For almost half a century, David Wright has been producing glass with religious themes for sacred spaces in Australia, including sets of windows for over thirteen churches and fifteen chapels in schools or hospitals. He was born in Melbourne in 1948 and grew up with a background in the Anglican Church. He would eventually marry Sue, an Anglican priest. Most of his religious work is in Anglican churches and chapels.
The term ‘liturgical banner’ evokes for most Catholics the static seasonal decorations we see on the walls of our churches. In the 1970s, these were often local amateur productions made by gluing felt cut-outs onto coloured hessian. More recently they have been mass-produced by religious goods companies. However, I would like to reflect on the liturgical banners which are carried in procession.
Continue reading “LITURGICAL BANNERS: Religious Processions”
Alan Sumner mbe (1911-1994) was a painter, printmaker, teacher and stained-glass designer. After studying at the NGV school, RMIT and the George Bell School in the early 1930s, Sumner travelled to Europe and the UK, furthering his training at the Grand Chaumière and the Courtauld Institute. Returning to Melbourne, he took up an apprenticeship as a stained-glass designer with Brooks Robinson before becoming a designer for Yenckens. He taught painting at the NGV school from 1947 to 1950 and spent nine years as Head of School from 1953 onward. Meanwhile, over the course of his career he completed approximately 100 commissions for windows in Melbourne and internationally. (National Portrait Gallery, Canberra, 2018). Continue reading “ALAN SUMNER – Stained Glass”
In the course of history, sculptors have played a key role in representing, immortalising and honouring those who have helped shape the national, sporting, religious or cultural identity of a country. In Australia, one of the most popular and prolific creators of public sculpture is Melbourne-based Louis Laumen. Professional artist since 1995, Laumen has received over fifty commissions for bronze statues of sporting or war-time heroes and popular public figures, as well as a large number of religious works. Continue reading “LOUIS LAUMEN, Sculptor”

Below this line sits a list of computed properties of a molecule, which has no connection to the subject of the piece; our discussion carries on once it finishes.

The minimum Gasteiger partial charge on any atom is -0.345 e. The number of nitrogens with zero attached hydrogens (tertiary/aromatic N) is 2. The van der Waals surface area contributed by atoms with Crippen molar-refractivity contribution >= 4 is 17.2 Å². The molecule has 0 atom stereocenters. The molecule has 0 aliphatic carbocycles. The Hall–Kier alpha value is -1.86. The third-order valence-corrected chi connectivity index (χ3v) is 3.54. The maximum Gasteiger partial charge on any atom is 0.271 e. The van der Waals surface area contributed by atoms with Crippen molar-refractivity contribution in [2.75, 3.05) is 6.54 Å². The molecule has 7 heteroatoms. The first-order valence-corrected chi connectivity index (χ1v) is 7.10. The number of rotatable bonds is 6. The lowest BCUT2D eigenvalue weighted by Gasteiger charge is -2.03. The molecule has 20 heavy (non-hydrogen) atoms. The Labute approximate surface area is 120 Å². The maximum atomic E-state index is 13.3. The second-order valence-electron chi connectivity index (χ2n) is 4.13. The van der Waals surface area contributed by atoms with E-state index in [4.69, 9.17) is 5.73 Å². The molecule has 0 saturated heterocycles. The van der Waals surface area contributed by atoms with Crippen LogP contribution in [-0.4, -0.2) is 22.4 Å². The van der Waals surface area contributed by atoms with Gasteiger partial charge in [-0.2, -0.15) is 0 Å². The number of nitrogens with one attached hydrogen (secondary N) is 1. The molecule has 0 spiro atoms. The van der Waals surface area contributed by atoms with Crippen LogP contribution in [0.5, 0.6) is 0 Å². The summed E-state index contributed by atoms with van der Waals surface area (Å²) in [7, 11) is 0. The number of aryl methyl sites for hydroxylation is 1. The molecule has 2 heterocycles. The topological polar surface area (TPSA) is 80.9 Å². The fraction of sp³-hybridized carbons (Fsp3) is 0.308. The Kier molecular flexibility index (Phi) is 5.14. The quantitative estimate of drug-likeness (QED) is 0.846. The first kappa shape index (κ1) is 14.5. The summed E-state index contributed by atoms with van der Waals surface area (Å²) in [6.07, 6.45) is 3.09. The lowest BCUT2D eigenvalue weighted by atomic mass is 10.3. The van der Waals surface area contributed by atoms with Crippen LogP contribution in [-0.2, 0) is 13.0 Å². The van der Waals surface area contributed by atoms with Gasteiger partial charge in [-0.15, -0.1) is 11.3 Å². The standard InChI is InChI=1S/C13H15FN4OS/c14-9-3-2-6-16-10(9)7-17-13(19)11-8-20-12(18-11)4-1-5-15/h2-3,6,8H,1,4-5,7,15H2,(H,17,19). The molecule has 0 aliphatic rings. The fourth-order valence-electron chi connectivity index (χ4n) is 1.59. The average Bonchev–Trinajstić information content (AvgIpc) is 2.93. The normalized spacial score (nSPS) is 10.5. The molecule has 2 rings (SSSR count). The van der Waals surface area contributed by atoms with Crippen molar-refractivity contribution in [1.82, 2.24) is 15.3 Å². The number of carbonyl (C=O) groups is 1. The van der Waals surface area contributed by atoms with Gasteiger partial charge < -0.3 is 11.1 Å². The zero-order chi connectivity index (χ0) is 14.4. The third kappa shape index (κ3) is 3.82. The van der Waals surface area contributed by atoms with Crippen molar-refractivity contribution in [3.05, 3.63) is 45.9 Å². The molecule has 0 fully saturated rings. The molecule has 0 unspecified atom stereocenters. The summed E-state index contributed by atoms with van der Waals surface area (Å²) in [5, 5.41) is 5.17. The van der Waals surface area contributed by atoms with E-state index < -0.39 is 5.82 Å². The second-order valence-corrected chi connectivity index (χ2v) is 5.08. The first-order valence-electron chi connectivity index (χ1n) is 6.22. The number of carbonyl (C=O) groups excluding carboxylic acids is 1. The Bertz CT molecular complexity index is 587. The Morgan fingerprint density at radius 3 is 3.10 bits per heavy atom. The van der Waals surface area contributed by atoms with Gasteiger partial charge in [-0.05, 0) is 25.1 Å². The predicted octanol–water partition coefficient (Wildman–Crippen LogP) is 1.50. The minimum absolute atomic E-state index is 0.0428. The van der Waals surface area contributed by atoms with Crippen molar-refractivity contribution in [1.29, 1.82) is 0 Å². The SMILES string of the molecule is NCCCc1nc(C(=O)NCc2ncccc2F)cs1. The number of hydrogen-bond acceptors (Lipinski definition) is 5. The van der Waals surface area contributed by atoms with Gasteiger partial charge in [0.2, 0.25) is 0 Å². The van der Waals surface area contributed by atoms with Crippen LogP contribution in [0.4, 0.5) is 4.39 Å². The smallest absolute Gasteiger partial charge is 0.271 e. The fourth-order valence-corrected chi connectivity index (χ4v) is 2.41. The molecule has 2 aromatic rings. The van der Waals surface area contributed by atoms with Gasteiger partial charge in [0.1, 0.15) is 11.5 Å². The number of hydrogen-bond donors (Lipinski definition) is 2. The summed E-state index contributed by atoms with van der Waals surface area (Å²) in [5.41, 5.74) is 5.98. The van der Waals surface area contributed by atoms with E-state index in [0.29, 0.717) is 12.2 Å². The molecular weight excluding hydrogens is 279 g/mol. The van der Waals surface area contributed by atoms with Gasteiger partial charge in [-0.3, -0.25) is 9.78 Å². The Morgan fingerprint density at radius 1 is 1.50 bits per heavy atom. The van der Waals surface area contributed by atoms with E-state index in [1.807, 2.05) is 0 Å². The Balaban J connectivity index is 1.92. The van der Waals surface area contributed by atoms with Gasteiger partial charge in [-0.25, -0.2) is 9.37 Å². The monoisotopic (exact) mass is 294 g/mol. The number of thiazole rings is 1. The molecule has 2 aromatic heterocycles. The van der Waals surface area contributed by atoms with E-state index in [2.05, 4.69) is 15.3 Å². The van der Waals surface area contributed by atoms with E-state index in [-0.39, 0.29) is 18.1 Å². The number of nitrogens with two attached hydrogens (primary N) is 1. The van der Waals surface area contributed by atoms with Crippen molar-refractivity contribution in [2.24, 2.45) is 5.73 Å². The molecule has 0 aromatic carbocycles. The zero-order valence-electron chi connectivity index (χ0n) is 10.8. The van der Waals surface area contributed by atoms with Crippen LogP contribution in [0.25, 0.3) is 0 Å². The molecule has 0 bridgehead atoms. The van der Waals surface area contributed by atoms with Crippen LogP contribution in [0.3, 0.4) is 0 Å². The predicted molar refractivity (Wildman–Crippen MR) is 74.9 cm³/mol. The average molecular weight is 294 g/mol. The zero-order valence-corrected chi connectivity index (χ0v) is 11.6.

At his 10-year survey exhibition held at the Mornington Peninsula Art Centre in 1989, Br Patrick Henigan ofm was hailed in the introduction to catalogue as the ‘Don Robert of Australia’. Don Robert, the celebrated Benedictine monk and painter, was seen as the conscience of the French Lurcat tapestry revival in the late 1940s: so Hennigan may be dubbed as the conscience of the new spirit that evolved in Australian drawing from the late 1970s. His spiritual and artistic journey to gain this recognition, however, was hard fought. Continue reading “PATRICK HENIGAN – Devoted to God, St Francis and Art”
Flowers in Church
One decorative item that plays an important atmospheric role in liturgical contexts is the floral arrangement. Natural flowers and plants have long been associated with celebrations of the liturgy – Eucharist, weddings, funerals – as well as devotions associated with the Blessed Virgin Mary and the Blessed Sacrament. This tradition sits well with influential voices such as Pope Francis; his encyclical Laudato Si’ has called for a renewed appreciation for the natural world as God’s gift, a blessing that is vital for our common, human life but also one that is vulnerable to misuse. Continue reading “Honouring God’s Creation”
John Hawes and Margaret Rope
That is why artists, the more conscious they are of their ‘gift’, are led all the more to see themselves and the whole of creation with eyes able to contemplate and give thanks, and to raise to God a hymn of praise (John Paul II, Letter to Artists, 1999, no 1). Continue reading “With Eyes Able to Contemplate”
Over the last twenty-five years, Australian artist, Ron Mueck (b. 1958), has become well-known for his hyper-realistic sculptures, generally of the human figure either much larger or smaller than life size. Every hair is painstakingly inserted in an eyebrow or a stubbly beard. Whether it is an enormous boy or pregnant woman, whether it is a miniature image of his dead father laid out naked, the sculptures create a sense of awe, wonder and contemplation in the viewer. Continue reading “RON MUECK: Life and Death”
by Luke Jerram
The mighty sphere of the earth rotates slowly, suspended under the gothic arches of St Paul’s Cathedral in Melbourne. Seven metres in diameter and internally lit, it has been created to scale by Luke Jerram from detailed NASA imagery of the earth’s surface. (It is 1.8 million times smaller than the real earth.) Continue reading “GAIA, Earth”
The website of the Australian Catholic Historical Society is set up in sections and curates some interesting resources. It provides links to websites, book reviews and other resources, sometimes with illustrations. Continue reading “Interesting References”